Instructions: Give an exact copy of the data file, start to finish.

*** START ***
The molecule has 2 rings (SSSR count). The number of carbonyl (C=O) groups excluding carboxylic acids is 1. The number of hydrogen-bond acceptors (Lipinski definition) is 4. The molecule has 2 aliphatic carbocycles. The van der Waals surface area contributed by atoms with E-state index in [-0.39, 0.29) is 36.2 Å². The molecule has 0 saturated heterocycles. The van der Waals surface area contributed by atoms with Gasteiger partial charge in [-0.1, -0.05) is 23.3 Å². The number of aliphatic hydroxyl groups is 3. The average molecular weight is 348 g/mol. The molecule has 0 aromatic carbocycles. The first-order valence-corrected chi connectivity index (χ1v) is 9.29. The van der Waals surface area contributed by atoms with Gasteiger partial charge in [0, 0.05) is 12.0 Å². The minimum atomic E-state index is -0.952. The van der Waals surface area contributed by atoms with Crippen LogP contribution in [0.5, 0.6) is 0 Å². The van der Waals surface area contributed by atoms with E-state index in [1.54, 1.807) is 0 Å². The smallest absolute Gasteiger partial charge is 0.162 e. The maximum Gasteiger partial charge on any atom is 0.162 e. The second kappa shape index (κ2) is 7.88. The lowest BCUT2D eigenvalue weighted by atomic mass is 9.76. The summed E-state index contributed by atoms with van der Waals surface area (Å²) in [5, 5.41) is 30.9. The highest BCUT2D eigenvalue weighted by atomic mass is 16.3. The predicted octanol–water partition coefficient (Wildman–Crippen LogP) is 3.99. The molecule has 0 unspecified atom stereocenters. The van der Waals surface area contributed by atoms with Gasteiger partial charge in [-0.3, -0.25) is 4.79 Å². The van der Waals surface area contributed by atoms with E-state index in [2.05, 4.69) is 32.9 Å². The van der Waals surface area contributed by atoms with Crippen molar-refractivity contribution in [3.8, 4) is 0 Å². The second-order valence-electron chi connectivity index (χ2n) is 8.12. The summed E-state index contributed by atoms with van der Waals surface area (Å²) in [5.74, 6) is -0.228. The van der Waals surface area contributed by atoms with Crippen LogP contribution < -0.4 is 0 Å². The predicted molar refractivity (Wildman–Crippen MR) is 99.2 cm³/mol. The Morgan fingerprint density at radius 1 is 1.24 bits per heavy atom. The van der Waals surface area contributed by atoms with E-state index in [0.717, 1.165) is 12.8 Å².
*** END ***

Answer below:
The molecule has 2 rings (SSSR count). The number of carbonyl (C=O) groups excluding carboxylic acids is 1. The number of hydrogen-bond acceptors (Lipinski definition) is 4. The molecule has 2 aliphatic carbocycles. The van der Waals surface area contributed by atoms with E-state index in [-0.39, 0.29) is 36.2 Å². The molecule has 0 saturated heterocycles. The van der Waals surface area contributed by atoms with Gasteiger partial charge in [-0.1, -0.05) is 23.3 Å². The number of aliphatic hydroxyl groups is 3. The average molecular weight is 348 g/mol. The molecule has 0 aromatic carbocycles. The first-order valence-corrected chi connectivity index (χ1v) is 9.29. The van der Waals surface area contributed by atoms with Gasteiger partial charge in [0, 0.05) is 12.0 Å². The minimum atomic E-state index is -0.952. The van der Waals surface area contributed by atoms with Crippen LogP contribution in [0.5, 0.6) is 0 Å². The van der Waals surface area contributed by atoms with E-state index in [1.54, 1.807) is 0 Å². The smallest absolute Gasteiger partial charge is 0.162 e. The maximum Gasteiger partial charge on any atom is 0.162 e. The second kappa shape index (κ2) is 7.88. The lowest BCUT2D eigenvalue weighted by atomic mass is 9.76. The summed E-state index contributed by atoms with van der Waals surface area (Å²) in [5, 5.41) is 30.9. The highest BCUT2D eigenvalue weighted by atomic mass is 16.3. The predicted octanol–water partition coefficient (Wildman–Crippen LogP) is 3.99. The molecule has 0 unspecified atom stereocenters. The van der Waals surface area contributed by atoms with Gasteiger partial charge in [-0.3, -0.25) is 4.79 Å². The van der Waals surface area contributed by atoms with E-state index in [2.05, 4.69) is 32.9 Å². The van der Waals surface area contributed by atoms with Crippen molar-refractivity contribution in [3.8, 4) is 0 Å². The second-order valence-electron chi connectivity index (χ2n) is 8.12. The summed E-state index contributed by atoms with van der Waals surface area (Å²) in [5.74, 6) is -0.228. The van der Waals surface area contributed by atoms with Crippen LogP contribution < -0.4 is 0 Å². The predicted molar refractivity (Wildman–Crippen MR) is 99.2 cm³/mol. The Morgan fingerprint density at radius 1 is 1.24 bits per heavy atom. The van der Waals surface area contributed by atoms with E-state index in [0.717, 1.165) is 12.8 Å².